Alright then, let’s break that down.
Step 1: Don’t panic.
To borrow from a classic Monty Python sketch, the two … no, three chief weapons of online criminals are “fear and surprise…and ruthless efficiency.” Their goal is to appear when you don’t expect them and convince you to act hastily. Online criminals often play on fear (your PC or Mac is infected with malware!) or simple social engineering (try these smileys! oh, and you need this codec—fake, of course—to play an enticing video clip).
The antidote to Monty Python, of course, is Douglas Adams, for whom “Don’t panic” was the secret of successful intergalactic hitchhiking.
When in doubt, stop. Think. Ask for help. If you’re truly worried, pull the plug on your Internet connection temporarily until you can call a knowledgeable friend or drag the machine in to a specialist for a thorough diagnosis.
You should, of course, have a regular backup routine. Mechanical failures (a crashed hard drive or a dropped notebook) can be even more devastating than a malware attack. With Windows 7, you can use the built-in backup program to save an image backup on an external hard drive; you can do the same thing on a Mac using Time Machine. Restoring a full backup is easy, especially if the alternative is spending hours trying to track down a well-hidden infection.
And don’t be paranoid. I can’t count the number of times I’ve heard from otherwise smart people who break out all sorts of terrible tools—registry cleaners and system optimizers being the worst offenders—at the first sign of trouble. Those snake-oil programs, in my experience, tend to make the problem worse.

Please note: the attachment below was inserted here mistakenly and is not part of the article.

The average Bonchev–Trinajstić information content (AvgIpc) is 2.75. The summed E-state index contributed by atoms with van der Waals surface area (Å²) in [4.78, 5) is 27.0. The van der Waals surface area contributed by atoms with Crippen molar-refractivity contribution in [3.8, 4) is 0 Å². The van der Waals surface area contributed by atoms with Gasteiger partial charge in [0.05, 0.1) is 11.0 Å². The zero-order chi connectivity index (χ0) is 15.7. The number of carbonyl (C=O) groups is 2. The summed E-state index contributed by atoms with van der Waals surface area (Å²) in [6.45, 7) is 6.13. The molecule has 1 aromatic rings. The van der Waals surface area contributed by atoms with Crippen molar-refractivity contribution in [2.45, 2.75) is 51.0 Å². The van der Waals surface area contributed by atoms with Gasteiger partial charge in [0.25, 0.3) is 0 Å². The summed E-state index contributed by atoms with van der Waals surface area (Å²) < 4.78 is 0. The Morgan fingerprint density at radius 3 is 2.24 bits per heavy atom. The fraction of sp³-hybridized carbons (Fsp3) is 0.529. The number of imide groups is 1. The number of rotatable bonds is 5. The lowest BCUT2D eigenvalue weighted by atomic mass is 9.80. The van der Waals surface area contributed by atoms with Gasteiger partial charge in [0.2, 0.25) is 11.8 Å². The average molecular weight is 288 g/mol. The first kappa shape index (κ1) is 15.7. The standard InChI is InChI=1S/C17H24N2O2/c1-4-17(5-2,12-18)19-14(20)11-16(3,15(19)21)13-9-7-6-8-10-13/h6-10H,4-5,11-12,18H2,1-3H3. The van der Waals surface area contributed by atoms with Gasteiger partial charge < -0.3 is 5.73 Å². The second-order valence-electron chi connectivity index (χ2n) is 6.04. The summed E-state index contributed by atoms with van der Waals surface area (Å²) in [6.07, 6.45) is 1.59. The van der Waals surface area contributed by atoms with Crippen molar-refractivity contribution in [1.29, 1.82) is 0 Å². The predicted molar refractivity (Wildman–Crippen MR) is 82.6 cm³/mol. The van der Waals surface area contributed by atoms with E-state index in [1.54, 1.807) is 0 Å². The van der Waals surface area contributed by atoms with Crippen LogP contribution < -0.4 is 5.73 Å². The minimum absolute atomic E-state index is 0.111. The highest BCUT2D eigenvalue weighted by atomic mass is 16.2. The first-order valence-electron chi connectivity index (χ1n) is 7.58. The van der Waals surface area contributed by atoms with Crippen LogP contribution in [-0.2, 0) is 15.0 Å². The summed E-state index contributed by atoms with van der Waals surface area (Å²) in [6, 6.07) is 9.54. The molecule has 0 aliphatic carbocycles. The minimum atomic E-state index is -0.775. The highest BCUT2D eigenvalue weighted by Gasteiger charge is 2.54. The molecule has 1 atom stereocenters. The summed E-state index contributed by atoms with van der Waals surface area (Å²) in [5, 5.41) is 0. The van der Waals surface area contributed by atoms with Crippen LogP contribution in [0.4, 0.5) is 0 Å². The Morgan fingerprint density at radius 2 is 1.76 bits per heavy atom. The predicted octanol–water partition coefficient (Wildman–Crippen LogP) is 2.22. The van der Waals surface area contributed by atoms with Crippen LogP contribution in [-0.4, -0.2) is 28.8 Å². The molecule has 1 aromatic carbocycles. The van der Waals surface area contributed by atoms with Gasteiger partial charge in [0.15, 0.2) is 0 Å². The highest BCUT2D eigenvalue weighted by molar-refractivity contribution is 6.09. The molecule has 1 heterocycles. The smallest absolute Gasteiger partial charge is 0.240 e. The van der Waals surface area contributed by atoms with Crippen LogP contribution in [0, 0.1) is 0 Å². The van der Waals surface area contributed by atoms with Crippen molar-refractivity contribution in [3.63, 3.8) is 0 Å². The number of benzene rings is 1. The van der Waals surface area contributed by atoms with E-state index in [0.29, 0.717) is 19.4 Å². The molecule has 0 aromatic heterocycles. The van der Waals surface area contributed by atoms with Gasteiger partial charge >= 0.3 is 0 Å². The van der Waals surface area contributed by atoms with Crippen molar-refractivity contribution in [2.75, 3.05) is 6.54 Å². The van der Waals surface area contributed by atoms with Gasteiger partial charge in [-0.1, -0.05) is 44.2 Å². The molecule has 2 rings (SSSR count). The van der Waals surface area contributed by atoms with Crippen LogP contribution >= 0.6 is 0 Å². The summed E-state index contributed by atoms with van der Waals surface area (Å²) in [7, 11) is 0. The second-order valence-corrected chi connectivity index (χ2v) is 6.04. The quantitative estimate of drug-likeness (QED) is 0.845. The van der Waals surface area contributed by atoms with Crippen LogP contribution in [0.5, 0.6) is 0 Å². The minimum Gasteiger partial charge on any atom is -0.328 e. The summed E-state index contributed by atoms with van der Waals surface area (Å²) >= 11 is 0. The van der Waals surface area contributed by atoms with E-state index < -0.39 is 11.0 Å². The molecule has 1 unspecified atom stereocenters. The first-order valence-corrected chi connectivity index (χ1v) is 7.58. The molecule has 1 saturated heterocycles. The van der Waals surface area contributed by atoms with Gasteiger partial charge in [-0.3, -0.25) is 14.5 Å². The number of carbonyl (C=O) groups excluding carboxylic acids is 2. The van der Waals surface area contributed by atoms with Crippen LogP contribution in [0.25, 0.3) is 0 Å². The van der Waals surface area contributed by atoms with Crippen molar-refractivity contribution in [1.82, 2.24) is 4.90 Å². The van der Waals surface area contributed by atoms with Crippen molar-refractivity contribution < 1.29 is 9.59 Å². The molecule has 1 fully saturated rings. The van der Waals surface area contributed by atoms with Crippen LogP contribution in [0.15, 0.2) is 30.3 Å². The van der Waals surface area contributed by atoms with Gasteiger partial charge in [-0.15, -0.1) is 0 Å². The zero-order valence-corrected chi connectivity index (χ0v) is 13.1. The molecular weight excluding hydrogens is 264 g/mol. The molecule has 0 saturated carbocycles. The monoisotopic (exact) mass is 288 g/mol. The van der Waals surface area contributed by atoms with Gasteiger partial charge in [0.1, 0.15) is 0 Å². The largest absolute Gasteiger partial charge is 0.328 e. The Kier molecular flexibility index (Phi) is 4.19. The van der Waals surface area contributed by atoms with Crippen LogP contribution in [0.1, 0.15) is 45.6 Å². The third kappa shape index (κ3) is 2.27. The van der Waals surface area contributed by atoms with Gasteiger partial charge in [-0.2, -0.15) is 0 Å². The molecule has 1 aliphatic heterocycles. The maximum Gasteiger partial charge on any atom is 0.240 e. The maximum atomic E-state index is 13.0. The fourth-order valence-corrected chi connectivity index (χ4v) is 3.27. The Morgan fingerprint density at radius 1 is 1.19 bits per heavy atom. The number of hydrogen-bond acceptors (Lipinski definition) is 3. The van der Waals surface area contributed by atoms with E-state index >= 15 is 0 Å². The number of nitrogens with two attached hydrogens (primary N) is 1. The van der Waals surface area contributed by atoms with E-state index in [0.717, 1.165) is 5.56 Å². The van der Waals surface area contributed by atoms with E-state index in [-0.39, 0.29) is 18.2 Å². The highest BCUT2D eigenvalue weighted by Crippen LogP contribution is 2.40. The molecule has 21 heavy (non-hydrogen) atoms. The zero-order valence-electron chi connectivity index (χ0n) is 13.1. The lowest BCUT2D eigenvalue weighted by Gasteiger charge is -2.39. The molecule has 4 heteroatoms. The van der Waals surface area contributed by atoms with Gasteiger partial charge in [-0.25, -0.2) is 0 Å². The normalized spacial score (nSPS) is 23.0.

Drive-by downloads and other sneak attacks are, fortunately, extremely rare. Yes, they happen, but the overwhelming majority of attacks aim at vulnerabilities that have been patched months or even years earlier.
Bad guys prey on the weak, technically unsophisticated, and ill-informed who don’t update regularly. You really,really want to avoid being a part of that group. It’s easy:
- If you use Windows, turn on Windows Update and set it to automatically download and install updates. Those updates include Windows components like Internet Explorer. If you use other Microsoft software (Office, Silverlight, Windows Live Essentials, and so on) enable Microsoft Update, which is available from the Windows Update configuration screen.
- If you use OS X, turn on Apple Software Update and set it to automatically download and install updates.
And don’t overlook potential attacks from third-party software. On any platform, it is essential to regularly update not just the operating system and its components, but also any popular Internet-connected program.That means browsers like Chrome and Firefox, utilities like Adobe’s Flash and Reader, runtime environments like Java and Silverlight and Adobe AIR, and media players like iTunes and QuickTime (on Macs, the latter two programs are included with system updates).